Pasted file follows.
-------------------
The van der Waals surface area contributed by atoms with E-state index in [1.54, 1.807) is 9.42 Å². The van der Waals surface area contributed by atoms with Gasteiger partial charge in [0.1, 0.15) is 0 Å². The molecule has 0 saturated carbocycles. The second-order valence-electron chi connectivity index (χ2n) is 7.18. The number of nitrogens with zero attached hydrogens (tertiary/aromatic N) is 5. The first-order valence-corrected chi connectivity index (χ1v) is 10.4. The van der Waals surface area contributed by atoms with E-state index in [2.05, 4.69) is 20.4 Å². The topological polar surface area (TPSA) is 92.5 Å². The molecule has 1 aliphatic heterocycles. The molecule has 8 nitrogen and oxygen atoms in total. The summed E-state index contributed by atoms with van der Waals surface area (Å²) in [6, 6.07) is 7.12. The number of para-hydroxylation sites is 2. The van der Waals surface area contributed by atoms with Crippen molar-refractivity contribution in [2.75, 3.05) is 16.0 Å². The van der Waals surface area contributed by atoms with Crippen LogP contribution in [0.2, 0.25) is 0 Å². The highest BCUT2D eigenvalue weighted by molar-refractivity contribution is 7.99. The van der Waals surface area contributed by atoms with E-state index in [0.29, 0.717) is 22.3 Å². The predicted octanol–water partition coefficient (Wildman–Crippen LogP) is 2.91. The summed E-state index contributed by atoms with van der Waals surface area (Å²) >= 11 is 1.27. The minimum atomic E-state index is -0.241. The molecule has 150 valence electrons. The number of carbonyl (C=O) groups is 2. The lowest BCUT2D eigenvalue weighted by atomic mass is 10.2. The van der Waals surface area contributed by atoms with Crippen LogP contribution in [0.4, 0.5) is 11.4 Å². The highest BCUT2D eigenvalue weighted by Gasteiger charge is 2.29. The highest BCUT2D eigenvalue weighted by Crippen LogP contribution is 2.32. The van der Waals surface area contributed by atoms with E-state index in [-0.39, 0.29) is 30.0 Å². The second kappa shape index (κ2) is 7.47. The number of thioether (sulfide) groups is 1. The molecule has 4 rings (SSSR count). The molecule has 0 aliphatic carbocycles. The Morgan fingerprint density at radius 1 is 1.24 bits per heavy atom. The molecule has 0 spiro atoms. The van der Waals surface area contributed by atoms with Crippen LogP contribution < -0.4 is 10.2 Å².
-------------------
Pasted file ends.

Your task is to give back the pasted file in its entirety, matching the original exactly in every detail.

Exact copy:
The van der Waals surface area contributed by atoms with E-state index in [1.54, 1.807) is 9.42 Å². The van der Waals surface area contributed by atoms with Gasteiger partial charge in [0.1, 0.15) is 0 Å². The molecule has 0 saturated carbocycles. The second-order valence-electron chi connectivity index (χ2n) is 7.18. The number of nitrogens with zero attached hydrogens (tertiary/aromatic N) is 5. The first-order valence-corrected chi connectivity index (χ1v) is 10.4. The van der Waals surface area contributed by atoms with E-state index in [2.05, 4.69) is 20.4 Å². The topological polar surface area (TPSA) is 92.5 Å². The molecule has 1 aliphatic heterocycles. The molecule has 8 nitrogen and oxygen atoms in total. The summed E-state index contributed by atoms with van der Waals surface area (Å²) in [6, 6.07) is 7.12. The number of para-hydroxylation sites is 2. The van der Waals surface area contributed by atoms with Crippen molar-refractivity contribution in [2.75, 3.05) is 16.0 Å². The van der Waals surface area contributed by atoms with Crippen LogP contribution in [0.2, 0.25) is 0 Å². The highest BCUT2D eigenvalue weighted by molar-refractivity contribution is 7.99. The van der Waals surface area contributed by atoms with E-state index in [0.29, 0.717) is 22.3 Å². The predicted octanol–water partition coefficient (Wildman–Crippen LogP) is 2.91. The summed E-state index contributed by atoms with van der Waals surface area (Å²) >= 11 is 1.27. The minimum atomic E-state index is -0.241. The molecule has 150 valence electrons. The number of carbonyl (C=O) groups is 2. The lowest BCUT2D eigenvalue weighted by atomic mass is 10.2. The van der Waals surface area contributed by atoms with Crippen LogP contribution in [0.4, 0.5) is 11.4 Å². The highest BCUT2D eigenvalue weighted by Gasteiger charge is 2.29. The highest BCUT2D eigenvalue weighted by Crippen LogP contribution is 2.32. The van der Waals surface area contributed by atoms with E-state index in [-0.39, 0.29) is 30.0 Å². The second kappa shape index (κ2) is 7.47. The number of thioether (sulfide) groups is 1. The molecule has 4 rings (SSSR count). The molecule has 0 aliphatic carbocycles. The Morgan fingerprint density at radius 1 is 1.24 bits per heavy atom. The molecule has 0 spiro atoms. The van der Waals surface area contributed by atoms with Crippen LogP contribution < -0.4 is 10.2 Å².